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I received this in an email from a Print4Pay Hotel member today. Thought it would be a great share for everyone.

thINK Conference

Recently, we wrapped up our 4th annual thINK Conference in beautiful Boca Raton, Fla. Each year since its inception the conference has grown. With this growth has come a broader and more diverse audience, adding new perspectives and opportunities for inkjet applications in the printing industry. Here are some of my observations after this year’s event.

Technology Advancement & Product Reach

As early adopters know, the first push for commercial inkjet printing was an add-on in order to provide some personalization to an otherwise static printed piece, usually on a folder, mail base, inserter or bindery line. About 10 years ago full-color digital inkjet presses came on the scene, but adoption was slow. The transactional space was the first to begin heavy adoption. Even with that adoption the color aspect was minimal, usually focused on logos or simple images, and coverage was light. Early on the dpi, speed, paper options and color gamut were also limited. Many of us bought our first press knowing that it was the technology of the future, but unsure as to how it would become part of our offerings. In other words, we bet on what we believed was still to come and tried to find a “sweet spot” where we could to sell it.

Fast forward to today, newcomers to the inkjet printing market can take advantage of a much different landscape. Today, the technology is robust, with offerings from full-color sheet-cut to 40˝  high-speed webs. Now you can identify your “sweet spot” and choose a machine that fits it, instead of trying to fit your needs to a machine. Color digital has invaded nearly every market, including books, packaging, commercial print and, of course, direct mail. The technology has evolved to the point that it is driving innovation in all of these markets. The improvements in head technology, ink formulation/paper compatibility and color gamut have pushed the latest generation of equipment to quality levels rivaling conventional print. All of these advancements, plus the expansion of paper options, have brought the cost per piece down as well, especially when you factor in the additional value of digital’s fully variable capabilities.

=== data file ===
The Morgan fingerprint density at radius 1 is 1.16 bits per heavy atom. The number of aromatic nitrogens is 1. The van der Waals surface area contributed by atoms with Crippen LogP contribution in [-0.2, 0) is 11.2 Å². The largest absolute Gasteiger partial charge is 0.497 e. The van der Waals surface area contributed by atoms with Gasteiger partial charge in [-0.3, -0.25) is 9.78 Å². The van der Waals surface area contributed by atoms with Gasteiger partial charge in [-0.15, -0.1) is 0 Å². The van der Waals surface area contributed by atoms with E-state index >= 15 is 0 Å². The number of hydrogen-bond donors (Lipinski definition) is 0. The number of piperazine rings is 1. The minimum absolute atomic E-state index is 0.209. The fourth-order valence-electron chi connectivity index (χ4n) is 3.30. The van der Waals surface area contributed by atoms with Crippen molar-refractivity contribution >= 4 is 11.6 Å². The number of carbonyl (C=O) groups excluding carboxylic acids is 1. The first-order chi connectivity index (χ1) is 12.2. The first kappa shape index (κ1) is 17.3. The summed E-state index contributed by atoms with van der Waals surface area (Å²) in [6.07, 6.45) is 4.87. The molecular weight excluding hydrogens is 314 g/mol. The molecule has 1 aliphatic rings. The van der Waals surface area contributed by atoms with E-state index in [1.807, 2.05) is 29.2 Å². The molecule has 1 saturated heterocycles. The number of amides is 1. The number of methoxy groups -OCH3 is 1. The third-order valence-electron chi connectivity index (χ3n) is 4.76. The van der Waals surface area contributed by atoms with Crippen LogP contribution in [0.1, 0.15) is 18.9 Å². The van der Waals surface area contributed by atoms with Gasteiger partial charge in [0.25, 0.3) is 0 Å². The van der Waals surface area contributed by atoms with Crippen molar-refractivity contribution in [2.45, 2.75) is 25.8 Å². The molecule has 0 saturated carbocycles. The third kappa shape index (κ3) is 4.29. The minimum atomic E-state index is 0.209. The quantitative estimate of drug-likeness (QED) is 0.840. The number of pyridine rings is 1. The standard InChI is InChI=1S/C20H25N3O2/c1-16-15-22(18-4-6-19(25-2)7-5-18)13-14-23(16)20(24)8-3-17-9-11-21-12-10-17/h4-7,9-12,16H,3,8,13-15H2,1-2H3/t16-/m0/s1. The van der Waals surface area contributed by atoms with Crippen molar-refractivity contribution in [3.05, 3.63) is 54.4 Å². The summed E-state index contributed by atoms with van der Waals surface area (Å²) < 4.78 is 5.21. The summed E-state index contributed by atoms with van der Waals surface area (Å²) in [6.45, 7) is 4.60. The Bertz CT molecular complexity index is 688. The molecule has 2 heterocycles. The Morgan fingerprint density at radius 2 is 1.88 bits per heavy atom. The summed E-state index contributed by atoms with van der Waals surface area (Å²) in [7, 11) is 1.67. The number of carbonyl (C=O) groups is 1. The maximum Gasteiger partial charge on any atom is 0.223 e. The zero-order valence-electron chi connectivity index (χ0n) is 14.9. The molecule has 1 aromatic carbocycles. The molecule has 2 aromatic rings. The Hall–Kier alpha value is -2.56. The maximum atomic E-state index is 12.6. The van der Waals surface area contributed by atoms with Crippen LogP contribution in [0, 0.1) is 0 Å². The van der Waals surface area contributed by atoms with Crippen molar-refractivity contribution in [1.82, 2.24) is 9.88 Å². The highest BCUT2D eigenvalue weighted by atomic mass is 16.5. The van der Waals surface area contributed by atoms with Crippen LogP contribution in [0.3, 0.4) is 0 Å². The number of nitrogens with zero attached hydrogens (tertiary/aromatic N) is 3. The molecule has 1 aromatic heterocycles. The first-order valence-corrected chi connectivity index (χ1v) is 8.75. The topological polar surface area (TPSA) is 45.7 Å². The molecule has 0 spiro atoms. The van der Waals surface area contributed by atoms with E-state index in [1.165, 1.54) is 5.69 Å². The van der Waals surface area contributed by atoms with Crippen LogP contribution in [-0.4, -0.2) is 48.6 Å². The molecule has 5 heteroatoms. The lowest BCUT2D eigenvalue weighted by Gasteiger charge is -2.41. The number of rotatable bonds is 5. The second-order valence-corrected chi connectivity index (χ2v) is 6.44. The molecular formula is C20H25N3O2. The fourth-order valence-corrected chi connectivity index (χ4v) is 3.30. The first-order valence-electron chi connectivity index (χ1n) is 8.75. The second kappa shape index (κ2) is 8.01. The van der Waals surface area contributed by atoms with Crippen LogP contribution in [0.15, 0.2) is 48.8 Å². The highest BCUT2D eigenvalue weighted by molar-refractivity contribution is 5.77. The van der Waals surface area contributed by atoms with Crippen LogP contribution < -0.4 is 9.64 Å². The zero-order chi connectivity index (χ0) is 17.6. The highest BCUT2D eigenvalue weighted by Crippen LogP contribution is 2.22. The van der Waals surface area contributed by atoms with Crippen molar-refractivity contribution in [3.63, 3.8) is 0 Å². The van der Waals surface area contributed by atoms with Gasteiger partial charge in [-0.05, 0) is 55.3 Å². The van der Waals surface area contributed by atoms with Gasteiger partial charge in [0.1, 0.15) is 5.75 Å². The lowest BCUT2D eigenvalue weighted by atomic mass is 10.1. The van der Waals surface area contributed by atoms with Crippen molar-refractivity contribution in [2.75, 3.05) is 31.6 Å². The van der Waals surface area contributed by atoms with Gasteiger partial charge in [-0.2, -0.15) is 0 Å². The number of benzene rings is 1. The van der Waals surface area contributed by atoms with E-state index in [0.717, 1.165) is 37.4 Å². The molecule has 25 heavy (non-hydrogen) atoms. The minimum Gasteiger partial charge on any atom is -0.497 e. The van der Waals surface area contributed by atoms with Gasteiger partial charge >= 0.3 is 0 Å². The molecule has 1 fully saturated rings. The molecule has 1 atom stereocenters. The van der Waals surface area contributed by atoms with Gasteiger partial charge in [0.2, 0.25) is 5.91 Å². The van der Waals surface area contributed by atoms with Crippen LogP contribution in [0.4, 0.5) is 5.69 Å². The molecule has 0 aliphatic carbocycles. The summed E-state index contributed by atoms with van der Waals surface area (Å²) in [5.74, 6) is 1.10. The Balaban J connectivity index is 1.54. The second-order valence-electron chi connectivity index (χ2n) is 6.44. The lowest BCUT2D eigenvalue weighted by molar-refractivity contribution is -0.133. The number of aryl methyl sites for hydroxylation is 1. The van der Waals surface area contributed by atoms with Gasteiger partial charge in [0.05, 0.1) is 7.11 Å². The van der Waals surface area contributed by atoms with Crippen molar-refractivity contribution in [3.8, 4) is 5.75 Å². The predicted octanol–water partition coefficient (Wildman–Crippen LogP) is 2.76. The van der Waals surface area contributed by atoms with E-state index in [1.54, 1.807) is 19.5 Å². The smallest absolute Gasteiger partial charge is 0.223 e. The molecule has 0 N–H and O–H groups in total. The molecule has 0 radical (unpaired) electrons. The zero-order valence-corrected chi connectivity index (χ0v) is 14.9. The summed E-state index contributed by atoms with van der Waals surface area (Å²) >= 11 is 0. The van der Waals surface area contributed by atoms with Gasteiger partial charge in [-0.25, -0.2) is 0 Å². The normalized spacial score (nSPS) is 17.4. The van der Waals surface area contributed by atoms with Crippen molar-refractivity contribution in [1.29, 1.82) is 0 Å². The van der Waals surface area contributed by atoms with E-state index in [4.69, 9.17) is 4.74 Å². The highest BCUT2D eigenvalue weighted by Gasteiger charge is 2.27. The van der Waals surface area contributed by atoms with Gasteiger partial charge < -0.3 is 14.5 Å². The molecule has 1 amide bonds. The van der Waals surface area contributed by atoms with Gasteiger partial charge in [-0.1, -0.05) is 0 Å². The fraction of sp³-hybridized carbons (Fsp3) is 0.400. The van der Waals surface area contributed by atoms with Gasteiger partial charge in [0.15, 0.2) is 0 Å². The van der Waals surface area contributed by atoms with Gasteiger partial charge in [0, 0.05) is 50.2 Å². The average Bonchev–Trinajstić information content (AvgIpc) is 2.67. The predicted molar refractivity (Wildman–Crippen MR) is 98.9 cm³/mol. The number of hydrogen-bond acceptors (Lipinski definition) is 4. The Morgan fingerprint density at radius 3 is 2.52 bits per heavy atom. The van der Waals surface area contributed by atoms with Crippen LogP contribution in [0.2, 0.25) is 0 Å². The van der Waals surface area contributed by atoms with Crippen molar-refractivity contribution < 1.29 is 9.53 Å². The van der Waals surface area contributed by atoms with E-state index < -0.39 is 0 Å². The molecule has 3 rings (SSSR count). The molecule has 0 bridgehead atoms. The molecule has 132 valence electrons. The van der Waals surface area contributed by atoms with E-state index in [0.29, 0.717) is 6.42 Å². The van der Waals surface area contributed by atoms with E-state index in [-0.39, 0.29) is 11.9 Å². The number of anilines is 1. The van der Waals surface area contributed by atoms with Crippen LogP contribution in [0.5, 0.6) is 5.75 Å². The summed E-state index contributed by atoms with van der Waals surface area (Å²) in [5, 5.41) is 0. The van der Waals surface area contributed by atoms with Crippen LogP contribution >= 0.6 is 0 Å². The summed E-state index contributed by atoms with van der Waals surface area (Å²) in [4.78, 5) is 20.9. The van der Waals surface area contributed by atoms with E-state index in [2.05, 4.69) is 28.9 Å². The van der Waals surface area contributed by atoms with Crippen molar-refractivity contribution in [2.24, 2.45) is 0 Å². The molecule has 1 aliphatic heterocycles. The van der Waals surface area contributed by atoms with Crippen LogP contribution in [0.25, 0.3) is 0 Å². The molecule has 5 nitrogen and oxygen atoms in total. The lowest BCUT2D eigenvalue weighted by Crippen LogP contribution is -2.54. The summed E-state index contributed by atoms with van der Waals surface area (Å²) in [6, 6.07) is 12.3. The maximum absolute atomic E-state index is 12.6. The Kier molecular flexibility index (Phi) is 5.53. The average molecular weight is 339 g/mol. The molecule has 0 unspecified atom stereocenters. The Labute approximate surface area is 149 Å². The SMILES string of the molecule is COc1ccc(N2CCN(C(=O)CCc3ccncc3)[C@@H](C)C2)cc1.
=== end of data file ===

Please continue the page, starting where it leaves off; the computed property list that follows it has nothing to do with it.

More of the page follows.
Data Driven Printing

Speaking of variable content, inkjet is driving marketing innovation. A well-designed digitally printed mail piece offers the marketer a unique opportunity to create marketing mail that can engage the recipient through a combination of personalized copy and graphics driven off elements in the recipient’s data record. In addition, this type of personalization can be used to create an ongoing, interactive thread between the marketer and its audience by incorporating elements such as augmented reality or a PURL. Whether you have the data and tools to drive true 1:1 marketing or just enough data to segment your file into targeted offer groupings, color digital printing facilitates these techniques while allowing your mail stream to remain intact, protecting your postal discount opportunities. Software providers have taken notice of this. Today, there are many new choices for workflow, composition, production control, color and content management tools that were crude or even non-existent only a few years ago.


Final Thoughts

The acceleration of inkjet technology is now reaching full speed. This solution is and will continue to disrupt every area of printing. It is no longer just a tool for one aspect of the market. In some markets, such as direct mail, it drives marketing content; in the book market it is the solution for cost effectively managing run lengths; while in packaging it can facilitate private labeling for products. The bottom line is that inkjet printing is changing printing as we once knew it. Think of it as “smart print” - and know that it is here to stay.

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